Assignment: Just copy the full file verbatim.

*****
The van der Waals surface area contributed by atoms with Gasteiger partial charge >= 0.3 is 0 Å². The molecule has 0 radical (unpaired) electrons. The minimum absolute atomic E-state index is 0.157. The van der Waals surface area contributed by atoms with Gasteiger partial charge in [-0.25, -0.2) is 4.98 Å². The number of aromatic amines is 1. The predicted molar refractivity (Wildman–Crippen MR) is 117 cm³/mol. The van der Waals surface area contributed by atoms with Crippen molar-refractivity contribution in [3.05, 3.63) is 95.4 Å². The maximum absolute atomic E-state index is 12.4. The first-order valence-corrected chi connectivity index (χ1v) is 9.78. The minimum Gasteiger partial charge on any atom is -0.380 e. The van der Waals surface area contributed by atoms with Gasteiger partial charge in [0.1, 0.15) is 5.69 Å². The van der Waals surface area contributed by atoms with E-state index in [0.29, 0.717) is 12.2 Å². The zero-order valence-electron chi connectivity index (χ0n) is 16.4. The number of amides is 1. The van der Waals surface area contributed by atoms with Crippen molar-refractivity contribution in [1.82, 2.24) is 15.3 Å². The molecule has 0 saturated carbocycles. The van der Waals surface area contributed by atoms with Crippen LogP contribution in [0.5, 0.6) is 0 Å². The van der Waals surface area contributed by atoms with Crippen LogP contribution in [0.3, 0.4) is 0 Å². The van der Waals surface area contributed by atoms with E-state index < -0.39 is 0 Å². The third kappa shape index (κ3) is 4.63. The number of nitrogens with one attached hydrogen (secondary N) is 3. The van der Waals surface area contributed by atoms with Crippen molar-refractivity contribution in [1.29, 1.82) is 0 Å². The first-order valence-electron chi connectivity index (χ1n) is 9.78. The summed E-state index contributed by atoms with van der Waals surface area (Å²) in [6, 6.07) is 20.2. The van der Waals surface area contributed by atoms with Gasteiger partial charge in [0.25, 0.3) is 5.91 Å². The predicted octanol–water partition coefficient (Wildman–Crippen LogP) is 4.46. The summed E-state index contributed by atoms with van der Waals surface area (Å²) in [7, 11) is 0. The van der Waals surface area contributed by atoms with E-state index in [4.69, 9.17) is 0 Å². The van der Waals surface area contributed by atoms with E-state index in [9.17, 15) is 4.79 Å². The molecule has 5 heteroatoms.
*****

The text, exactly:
The van der Waals surface area contributed by atoms with Gasteiger partial charge >= 0.3 is 0 Å². The molecule has 0 radical (unpaired) electrons. The minimum absolute atomic E-state index is 0.157. The van der Waals surface area contributed by atoms with Gasteiger partial charge in [-0.25, -0.2) is 4.98 Å². The number of aromatic amines is 1. The predicted molar refractivity (Wildman–Crippen MR) is 117 cm³/mol. The van der Waals surface area contributed by atoms with Crippen molar-refractivity contribution in [3.05, 3.63) is 95.4 Å². The maximum absolute atomic E-state index is 12.4. The first-order valence-corrected chi connectivity index (χ1v) is 9.78. The minimum Gasteiger partial charge on any atom is -0.380 e. The van der Waals surface area contributed by atoms with Gasteiger partial charge in [0.1, 0.15) is 5.69 Å². The van der Waals surface area contributed by atoms with E-state index in [0.29, 0.717) is 12.2 Å². The zero-order valence-electron chi connectivity index (χ0n) is 16.4. The number of amides is 1. The van der Waals surface area contributed by atoms with Crippen molar-refractivity contribution in [1.82, 2.24) is 15.3 Å². The molecule has 0 saturated carbocycles. The van der Waals surface area contributed by atoms with Crippen LogP contribution in [0.5, 0.6) is 0 Å². The van der Waals surface area contributed by atoms with Crippen LogP contribution in [0.3, 0.4) is 0 Å². The van der Waals surface area contributed by atoms with E-state index < -0.39 is 0 Å². The third kappa shape index (κ3) is 4.63. The number of nitrogens with one attached hydrogen (secondary N) is 3. The van der Waals surface area contributed by atoms with Crippen molar-refractivity contribution in [1.29, 1.82) is 0 Å². The first-order valence-electron chi connectivity index (χ1n) is 9.78. The summed E-state index contributed by atoms with van der Waals surface area (Å²) in [6, 6.07) is 20.2. The van der Waals surface area contributed by atoms with Gasteiger partial charge in [0.25, 0.3) is 5.91 Å². The predicted octanol–water partition coefficient (Wildman–Crippen LogP) is 4.46. The summed E-state index contributed by atoms with van der Waals surface area (Å²) in [7, 11) is 0. The van der Waals surface area contributed by atoms with E-state index in [4.69, 9.17) is 0 Å². The van der Waals surface area contributed by atoms with E-state index in [9.17, 15) is 4.79 Å². The molecule has 5 heteroatoms.